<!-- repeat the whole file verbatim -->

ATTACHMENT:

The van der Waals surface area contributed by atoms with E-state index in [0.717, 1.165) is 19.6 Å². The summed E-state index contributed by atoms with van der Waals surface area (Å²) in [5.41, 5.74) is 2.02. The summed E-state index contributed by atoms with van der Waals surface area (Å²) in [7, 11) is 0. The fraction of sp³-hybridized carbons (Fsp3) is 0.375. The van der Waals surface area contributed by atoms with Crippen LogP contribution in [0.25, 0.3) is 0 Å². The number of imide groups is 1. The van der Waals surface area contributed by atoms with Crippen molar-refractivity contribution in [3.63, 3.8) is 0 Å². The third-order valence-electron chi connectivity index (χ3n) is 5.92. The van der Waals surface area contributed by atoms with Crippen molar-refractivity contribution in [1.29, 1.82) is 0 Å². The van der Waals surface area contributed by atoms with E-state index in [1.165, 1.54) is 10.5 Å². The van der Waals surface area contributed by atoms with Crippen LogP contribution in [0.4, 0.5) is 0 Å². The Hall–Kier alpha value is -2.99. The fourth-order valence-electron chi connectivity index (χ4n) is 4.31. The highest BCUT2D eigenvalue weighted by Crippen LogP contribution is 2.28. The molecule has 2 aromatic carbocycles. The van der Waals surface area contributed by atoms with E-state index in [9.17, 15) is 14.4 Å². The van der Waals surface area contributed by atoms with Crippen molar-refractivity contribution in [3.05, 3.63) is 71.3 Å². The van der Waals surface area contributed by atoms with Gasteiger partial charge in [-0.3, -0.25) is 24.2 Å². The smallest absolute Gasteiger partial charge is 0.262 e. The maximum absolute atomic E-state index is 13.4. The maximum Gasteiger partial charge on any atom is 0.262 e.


The van der Waals surface area contributed by atoms with E-state index in [0.717, 1.165) is 19.6 Å². The summed E-state index contributed by atoms with van der Waals surface area (Å²) in [5.41, 5.74) is 2.02. The summed E-state index contributed by atoms with van der Waals surface area (Å²) in [7, 11) is 0. The fraction of sp³-hybridized carbons (Fsp3) is 0.375. The van der Waals surface area contributed by atoms with Crippen LogP contribution in [0.25, 0.3) is 0 Å². The number of imide groups is 1. The van der Waals surface area contributed by atoms with Crippen molar-refractivity contribution in [3.63, 3.8) is 0 Å². The third-order valence-electron chi connectivity index (χ3n) is 5.92. The van der Waals surface area contributed by atoms with Crippen molar-refractivity contribution in [1.29, 1.82) is 0 Å². The van der Waals surface area contributed by atoms with E-state index in [1.165, 1.54) is 10.5 Å². The van der Waals surface area contributed by atoms with Crippen LogP contribution in [0.4, 0.5) is 0 Å². The Hall–Kier alpha value is -2.99. The fourth-order valence-electron chi connectivity index (χ4n) is 4.31. The highest BCUT2D eigenvalue weighted by Crippen LogP contribution is 2.28. The molecule has 2 aromatic carbocycles. The van der Waals surface area contributed by atoms with E-state index in [9.17, 15) is 14.4 Å². The van der Waals surface area contributed by atoms with Crippen molar-refractivity contribution in [3.05, 3.63) is 71.3 Å². The van der Waals surface area contributed by atoms with Gasteiger partial charge in [-0.3, -0.25) is 24.2 Å². The smallest absolute Gasteiger partial charge is 0.262 e. The maximum absolute atomic E-state index is 13.4. The maximum Gasteiger partial charge on any atom is 0.262 e.